WITH all the madness and chaos going on in the UK regarding Brexit, and the fact that we are all trying to get back into normal working mode after the heat and busy period of the summer months, I thought it would be Better to focus my column this week on a topic I was recently asked about: ‘Naked Property.’
I have to admit that although I had heard about it, I didn’t really know all the legal aspects, so I thought I would ask Javier Casos of Casos y Asociados the question.
According to Javier Cases, ‘bare ownership’ or ‘usufruct’ is a form of capital release through the sale of the ‘bare ownership’ of your house, while retaining the lifelong right of use, or usufruct, to continue living in his house until his death.
Apparently this is an increasingly popular alternative among older people looking for financial solvency or a supplement for their retirement.
Of course, this has to be a good investment opportunity for the buyer, who would clearly be more attractive if they are over 70 than over 60, so be realistic.
For older people who do not have heirs or who need extra income to improve their quality of life, it seems an interesting solution.
However, the owners must agree on a price attractive to the buyer: up to 50% of the value of the property at the market price, depending on the age and health of the owner.
The price can be received in a single payment or in monthly installments.
In the UK market value is easier to calculate, but in Spain valuations can vary substantially in either direction.
My recommendation would be to get a trusted real estate agent to give you a modest rating, or maybe three for comparison, and choose the middle ground.
You should also do your own market research on the web.
From a legal point of view, this is a special real estate operation, where both parties, seller and buyer, have to have the maximum guarantees and be duly advised by a lawyer.
Regarding the price of the home (without usufruct), its value is determined by the market price of the home and the age of the future usufructuary (seller) and his life expectancy.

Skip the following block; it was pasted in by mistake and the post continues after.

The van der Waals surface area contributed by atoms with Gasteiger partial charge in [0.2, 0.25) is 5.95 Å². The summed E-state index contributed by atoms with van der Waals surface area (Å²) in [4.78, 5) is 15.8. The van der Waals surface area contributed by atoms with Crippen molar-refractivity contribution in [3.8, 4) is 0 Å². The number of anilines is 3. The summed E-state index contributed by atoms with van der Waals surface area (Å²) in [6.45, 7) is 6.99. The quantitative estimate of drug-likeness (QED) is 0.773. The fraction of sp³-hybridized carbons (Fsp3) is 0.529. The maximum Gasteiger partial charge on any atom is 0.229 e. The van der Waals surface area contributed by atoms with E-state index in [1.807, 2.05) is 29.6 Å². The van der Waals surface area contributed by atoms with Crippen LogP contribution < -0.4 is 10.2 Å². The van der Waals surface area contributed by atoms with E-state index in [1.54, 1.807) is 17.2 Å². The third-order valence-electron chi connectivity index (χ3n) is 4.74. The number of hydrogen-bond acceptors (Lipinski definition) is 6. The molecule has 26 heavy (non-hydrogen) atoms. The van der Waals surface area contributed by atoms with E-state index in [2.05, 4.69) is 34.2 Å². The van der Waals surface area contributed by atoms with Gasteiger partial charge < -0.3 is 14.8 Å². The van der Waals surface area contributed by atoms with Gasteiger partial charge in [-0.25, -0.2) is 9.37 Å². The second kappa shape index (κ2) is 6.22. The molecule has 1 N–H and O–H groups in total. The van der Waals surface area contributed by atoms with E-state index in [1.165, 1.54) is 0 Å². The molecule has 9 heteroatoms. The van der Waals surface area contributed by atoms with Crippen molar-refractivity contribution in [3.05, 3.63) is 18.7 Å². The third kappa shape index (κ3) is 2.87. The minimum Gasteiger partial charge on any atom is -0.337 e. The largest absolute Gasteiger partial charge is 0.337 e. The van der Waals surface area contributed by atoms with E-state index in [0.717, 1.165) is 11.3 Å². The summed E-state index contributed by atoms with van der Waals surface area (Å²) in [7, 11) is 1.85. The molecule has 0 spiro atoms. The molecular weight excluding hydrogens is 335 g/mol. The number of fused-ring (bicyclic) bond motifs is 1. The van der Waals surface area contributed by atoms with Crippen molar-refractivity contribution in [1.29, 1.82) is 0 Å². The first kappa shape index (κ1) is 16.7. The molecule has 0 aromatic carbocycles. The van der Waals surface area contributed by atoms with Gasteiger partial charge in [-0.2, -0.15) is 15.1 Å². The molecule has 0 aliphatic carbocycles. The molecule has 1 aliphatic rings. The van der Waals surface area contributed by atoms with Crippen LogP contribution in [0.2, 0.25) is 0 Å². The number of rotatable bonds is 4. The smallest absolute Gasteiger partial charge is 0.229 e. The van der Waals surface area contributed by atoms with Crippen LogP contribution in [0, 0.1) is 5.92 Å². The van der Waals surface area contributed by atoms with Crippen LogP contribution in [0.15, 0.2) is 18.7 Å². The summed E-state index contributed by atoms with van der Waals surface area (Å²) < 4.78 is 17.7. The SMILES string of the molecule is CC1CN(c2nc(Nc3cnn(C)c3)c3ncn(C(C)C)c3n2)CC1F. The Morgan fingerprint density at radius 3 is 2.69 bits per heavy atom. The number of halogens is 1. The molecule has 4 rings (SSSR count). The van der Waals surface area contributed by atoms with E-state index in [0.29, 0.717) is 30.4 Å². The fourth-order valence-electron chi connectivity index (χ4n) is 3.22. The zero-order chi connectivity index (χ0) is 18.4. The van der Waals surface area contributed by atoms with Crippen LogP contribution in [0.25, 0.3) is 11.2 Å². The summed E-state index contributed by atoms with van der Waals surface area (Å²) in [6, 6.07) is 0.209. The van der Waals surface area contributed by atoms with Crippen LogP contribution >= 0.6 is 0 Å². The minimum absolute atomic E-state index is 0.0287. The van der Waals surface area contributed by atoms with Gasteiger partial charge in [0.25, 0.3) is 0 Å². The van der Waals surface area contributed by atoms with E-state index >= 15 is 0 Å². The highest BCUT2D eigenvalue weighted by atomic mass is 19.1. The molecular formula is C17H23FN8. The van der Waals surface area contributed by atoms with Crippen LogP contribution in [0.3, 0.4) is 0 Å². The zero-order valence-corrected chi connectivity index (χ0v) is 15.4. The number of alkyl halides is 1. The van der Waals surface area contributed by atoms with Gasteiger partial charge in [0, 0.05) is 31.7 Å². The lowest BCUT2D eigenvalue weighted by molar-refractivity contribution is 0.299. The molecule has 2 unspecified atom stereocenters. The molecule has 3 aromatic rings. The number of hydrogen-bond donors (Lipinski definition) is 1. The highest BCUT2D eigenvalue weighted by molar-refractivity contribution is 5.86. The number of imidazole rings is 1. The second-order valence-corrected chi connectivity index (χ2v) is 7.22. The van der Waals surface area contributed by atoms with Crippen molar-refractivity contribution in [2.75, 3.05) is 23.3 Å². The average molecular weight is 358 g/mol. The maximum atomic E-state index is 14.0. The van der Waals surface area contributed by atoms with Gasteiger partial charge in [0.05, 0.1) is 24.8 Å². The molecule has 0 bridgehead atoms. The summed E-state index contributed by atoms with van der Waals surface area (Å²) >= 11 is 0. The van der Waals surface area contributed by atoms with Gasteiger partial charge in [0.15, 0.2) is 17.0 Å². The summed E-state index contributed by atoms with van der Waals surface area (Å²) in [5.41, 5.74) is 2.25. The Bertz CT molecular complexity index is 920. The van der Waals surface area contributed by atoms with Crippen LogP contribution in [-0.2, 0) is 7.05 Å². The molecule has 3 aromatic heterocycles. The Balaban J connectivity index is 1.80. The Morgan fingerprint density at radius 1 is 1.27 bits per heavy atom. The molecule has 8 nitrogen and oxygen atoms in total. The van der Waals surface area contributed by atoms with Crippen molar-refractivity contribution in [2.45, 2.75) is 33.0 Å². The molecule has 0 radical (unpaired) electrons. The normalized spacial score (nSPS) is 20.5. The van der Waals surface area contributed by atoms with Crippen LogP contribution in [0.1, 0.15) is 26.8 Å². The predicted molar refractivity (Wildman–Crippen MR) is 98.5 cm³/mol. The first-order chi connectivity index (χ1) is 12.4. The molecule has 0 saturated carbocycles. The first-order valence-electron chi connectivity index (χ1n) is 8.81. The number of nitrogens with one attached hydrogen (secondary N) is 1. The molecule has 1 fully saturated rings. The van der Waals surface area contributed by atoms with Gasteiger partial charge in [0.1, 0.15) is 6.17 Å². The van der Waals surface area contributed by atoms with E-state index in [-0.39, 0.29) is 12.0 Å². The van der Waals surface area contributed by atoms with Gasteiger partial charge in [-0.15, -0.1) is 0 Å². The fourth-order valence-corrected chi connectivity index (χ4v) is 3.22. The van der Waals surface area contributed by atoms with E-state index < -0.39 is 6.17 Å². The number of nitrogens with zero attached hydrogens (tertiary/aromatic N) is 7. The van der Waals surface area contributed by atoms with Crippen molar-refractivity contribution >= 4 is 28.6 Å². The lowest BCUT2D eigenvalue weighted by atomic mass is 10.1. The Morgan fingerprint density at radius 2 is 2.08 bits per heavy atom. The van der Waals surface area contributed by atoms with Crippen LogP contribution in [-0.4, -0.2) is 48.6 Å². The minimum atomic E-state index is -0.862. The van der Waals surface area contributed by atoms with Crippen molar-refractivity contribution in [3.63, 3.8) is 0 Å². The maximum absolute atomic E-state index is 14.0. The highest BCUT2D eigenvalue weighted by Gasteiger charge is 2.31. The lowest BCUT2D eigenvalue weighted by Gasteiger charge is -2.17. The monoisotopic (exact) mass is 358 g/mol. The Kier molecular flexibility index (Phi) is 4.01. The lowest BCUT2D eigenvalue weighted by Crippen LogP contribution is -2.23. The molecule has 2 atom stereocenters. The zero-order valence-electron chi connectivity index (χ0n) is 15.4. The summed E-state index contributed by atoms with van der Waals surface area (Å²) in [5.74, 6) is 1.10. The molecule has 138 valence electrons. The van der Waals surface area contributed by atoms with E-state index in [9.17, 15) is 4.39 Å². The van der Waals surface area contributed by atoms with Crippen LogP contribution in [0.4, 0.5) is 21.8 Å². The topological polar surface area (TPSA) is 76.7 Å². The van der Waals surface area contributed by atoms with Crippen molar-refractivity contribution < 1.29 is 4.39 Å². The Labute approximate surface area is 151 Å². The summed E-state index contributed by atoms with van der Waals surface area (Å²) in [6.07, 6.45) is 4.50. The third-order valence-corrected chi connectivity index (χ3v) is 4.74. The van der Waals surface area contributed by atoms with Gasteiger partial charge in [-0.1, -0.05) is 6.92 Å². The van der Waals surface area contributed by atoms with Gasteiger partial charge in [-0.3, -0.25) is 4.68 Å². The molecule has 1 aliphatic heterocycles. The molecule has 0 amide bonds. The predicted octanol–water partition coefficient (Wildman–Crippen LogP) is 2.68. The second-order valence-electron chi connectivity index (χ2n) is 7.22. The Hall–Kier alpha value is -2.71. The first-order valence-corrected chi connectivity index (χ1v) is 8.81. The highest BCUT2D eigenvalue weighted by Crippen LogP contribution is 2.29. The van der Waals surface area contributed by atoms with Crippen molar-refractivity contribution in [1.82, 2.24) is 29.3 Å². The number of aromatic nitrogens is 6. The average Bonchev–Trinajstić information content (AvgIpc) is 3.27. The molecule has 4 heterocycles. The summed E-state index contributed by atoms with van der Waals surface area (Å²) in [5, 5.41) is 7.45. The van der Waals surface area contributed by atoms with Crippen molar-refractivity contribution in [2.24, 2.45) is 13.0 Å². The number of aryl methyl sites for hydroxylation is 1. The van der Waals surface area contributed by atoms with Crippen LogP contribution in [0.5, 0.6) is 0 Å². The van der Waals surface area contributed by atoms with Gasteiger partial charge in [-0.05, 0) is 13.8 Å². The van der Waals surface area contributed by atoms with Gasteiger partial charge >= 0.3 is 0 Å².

The longer the life expectancy, the greater the discount and vice versa, since the benefit that the buyer does not obtain from the house must be deducted, since he cannot use or exploit it on lease until the death of the usufructuary.
The rights and duties to be taken into account by each party are:
• Buyer or investor:
– You are obliged to take care of extraordinary community expenses.
of the property, the IBI (Real Estate Tax) and the property insurance, as well as the majority of expenses associated with the purchase.
– If the transfer of the property is made in exchange for the payment of a monthly rent, they are obliged to pay this rent through a Resolutory Condition, so they would lose the property in favor of the usufructuary if they fail to pay.
– When the right of usufruct ends, that is, due to the death of an elderly person, the buyer receives full ownership of the property.
• Usufructuary or seller:
– You must pay all ordinary community expenses and supplies (electricity, water, telephone, gas…)
-If it were the habitual residence, I would not pay capital gains.
– You can carry out any type of redecorating work in the house as long as it does not
They imply a change in the structure of the property.
– If at any given time it is not desired to continue using the house, the usufructuary can sell the usufruct to the buyer or rent the house and obtain the full rent.
• Advantages for the seller:
– It’s a great way for an owner to have a lump sum of cash rather than being left with a large asset (we recommend chatting to family first!).
– The owner can remain in his home for the rest of his life, and leave the remaining agreed percentage to his family.
– The owner can use the capital right now and perhaps donate it to an heir to pay for a wedding/college education, etc.
– The usufruct of the owners or the ‘right to live in the property’ has a calculable real value. They can collect early and sell it or even renegotiate with the investor to sell it early to investors.
• Advantages for investors (buyers):
– For the buyer or investor, the purchase of bare ownership implies the
acquisition of a real estate asset for a price lower than its market value, up to a reduction of 50%.
– An investor only gets paid when the owner dies.
– It can be a very long-term risk if the owner is healthy and over 70 years old.
– The original owner remains responsible for the maintenance of the property.
– Negotiating can be difficult, although not impossible.
– A bare ownership agreement is not as attractive to a real estate agent, who prefers a clean purchase.
If you are interested in the bare property, please do not hesitate to contact me at firstname.lastname@example.org, the buyer’s specialist agent.